Friday, November 23, 2007

There's No Place Like It

I know, I know. My obsession with Home and all its attributes and incarnations exhausts even me sometimes. But every time I trek from faraway lands back to the Blue Ridge, I am struck with the strong and immediate force of how these mountains make my soul sing.

I’m an Amtrak girl now, riding the rails for the sake of frugality and entertainment. Trains are great – comfortable, civilized, and scenic. There’s no security hassle, no long lines, and four times the legroom as in airline travel. Plus, you get to watch the country fly past your window.

I boarded the Cardinal train Tuesday night in Chicago, where the leaves had long-deserted the trees, the temperatures had already fallen below 30 several days, and the world turns dark before I leave the office at 4:30 each day. I woke up Wednesday morning to bright sunlight shining through beautiful autumn leaves in the hills of Kentucky. As we chugged through West Virginia, following the path of the New River and the rise of the mountains, I thought to myself, “THIS, people, is MY land.”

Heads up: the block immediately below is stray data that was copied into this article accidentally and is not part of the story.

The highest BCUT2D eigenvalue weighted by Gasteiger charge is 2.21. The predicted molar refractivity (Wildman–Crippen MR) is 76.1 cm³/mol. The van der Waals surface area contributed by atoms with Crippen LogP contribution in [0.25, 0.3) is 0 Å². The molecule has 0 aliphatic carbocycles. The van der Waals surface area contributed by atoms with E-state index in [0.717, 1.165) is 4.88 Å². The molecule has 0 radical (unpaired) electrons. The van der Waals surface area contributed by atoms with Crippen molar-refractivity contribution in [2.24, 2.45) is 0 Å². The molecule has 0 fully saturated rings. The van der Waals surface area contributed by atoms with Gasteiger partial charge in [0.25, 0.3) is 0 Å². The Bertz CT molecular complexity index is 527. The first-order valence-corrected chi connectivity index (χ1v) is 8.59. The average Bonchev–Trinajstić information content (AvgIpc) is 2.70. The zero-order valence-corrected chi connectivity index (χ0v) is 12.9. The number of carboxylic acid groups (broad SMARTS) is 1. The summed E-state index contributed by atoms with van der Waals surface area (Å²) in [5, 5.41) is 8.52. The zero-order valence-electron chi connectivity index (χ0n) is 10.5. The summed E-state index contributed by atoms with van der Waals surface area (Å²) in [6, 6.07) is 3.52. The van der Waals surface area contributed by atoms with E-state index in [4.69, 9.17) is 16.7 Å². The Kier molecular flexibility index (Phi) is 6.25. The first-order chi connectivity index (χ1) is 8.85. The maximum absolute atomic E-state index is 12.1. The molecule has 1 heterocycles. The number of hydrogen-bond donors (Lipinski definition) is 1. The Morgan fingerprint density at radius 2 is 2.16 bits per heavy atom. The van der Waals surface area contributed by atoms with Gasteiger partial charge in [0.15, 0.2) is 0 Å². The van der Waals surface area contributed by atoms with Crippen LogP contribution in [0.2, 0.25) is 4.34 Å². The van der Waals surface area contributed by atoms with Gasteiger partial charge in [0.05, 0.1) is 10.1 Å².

Artist Andy Goldsworthy says in the documentary Rivers and Tides that he loves working at home because he knows the lay of the land, the cycle of seasons, and the disposition of the climate. I’ve acknowledged before the differences in horizontal and vertical kinds of knowings – a lot about a little or a little about a lot. I’m not sure how to make the right kind of decisions, to keep myself pointed in the direction of depth, to integrate the vast breadth of the world that lures and entices my curiosity with the unending depth of the roots that ground me here in these mountains, in this family, in my home.

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